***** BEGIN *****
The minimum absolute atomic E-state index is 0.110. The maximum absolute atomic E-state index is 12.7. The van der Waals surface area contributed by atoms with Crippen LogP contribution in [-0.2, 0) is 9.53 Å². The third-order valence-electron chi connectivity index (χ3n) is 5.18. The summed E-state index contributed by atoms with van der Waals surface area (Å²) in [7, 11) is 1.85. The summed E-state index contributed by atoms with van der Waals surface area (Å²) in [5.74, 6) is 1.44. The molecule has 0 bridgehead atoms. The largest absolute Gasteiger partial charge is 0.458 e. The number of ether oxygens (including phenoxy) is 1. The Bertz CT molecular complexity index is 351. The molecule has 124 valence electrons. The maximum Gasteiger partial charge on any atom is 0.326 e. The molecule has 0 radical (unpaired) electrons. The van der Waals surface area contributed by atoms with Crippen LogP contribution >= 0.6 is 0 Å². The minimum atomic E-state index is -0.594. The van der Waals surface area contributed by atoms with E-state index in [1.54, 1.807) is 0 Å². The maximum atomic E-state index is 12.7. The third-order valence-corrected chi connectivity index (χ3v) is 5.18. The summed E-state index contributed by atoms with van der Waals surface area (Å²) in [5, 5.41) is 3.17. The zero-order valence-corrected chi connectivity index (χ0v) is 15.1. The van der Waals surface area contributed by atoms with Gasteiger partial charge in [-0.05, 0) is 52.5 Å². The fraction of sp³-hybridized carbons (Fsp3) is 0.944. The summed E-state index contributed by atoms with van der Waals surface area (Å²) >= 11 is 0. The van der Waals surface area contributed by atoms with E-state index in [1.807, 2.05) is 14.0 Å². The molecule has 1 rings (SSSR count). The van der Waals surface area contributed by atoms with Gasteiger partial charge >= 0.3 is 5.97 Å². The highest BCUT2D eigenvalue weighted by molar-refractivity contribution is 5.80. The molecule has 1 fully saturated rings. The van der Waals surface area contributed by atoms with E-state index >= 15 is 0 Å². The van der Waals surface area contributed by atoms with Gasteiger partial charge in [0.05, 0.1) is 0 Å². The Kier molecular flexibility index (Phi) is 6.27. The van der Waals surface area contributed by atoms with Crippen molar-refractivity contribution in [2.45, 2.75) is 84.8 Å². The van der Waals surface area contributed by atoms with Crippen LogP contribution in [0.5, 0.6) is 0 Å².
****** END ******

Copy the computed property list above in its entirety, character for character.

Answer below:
The minimum absolute atomic E-state index is 0.110. The maximum absolute atomic E-state index is 12.7. The van der Waals surface area contributed by atoms with Crippen LogP contribution in [-0.2, 0) is 9.53 Å². The third-order valence-electron chi connectivity index (χ3n) is 5.18. The summed E-state index contributed by atoms with van der Waals surface area (Å²) in [7, 11) is 1.85. The summed E-state index contributed by atoms with van der Waals surface area (Å²) in [5.74, 6) is 1.44. The molecule has 0 bridgehead atoms. The largest absolute Gasteiger partial charge is 0.458 e. The number of ether oxygens (including phenoxy) is 1. The Bertz CT molecular complexity index is 351. The molecule has 124 valence electrons. The maximum Gasteiger partial charge on any atom is 0.326 e. The molecule has 0 radical (unpaired) electrons. The van der Waals surface area contributed by atoms with Crippen LogP contribution >= 0.6 is 0 Å². The minimum atomic E-state index is -0.594. The van der Waals surface area contributed by atoms with E-state index in [1.54, 1.807) is 0 Å². The maximum atomic E-state index is 12.7. The third-order valence-corrected chi connectivity index (χ3v) is 5.18. The summed E-state index contributed by atoms with van der Waals surface area (Å²) in [5, 5.41) is 3.17. The zero-order valence-corrected chi connectivity index (χ0v) is 15.1. The van der Waals surface area contributed by atoms with Gasteiger partial charge in [-0.05, 0) is 52.5 Å². The fraction of sp³-hybridized carbons (Fsp3) is 0.944. The summed E-state index contributed by atoms with van der Waals surface area (Å²) >= 11 is 0. The van der Waals surface area contributed by atoms with E-state index in [1.807, 2.05) is 14.0 Å². The molecule has 1 rings (SSSR count). The van der Waals surface area contributed by atoms with Gasteiger partial charge >= 0.3 is 5.97 Å². The highest BCUT2D eigenvalue weighted by molar-refractivity contribution is 5.80. The molecule has 1 fully saturated rings. The van der Waals surface area contributed by atoms with E-state index >= 15 is 0 Å². The van der Waals surface area contributed by atoms with Gasteiger partial charge in [0.05, 0.1) is 0 Å². The Kier molecular flexibility index (Phi) is 6.27. The van der Waals surface area contributed by atoms with Crippen molar-refractivity contribution in [2.45, 2.75) is 84.8 Å². The van der Waals surface area contributed by atoms with Crippen LogP contribution in [0.5, 0.6) is 0 Å².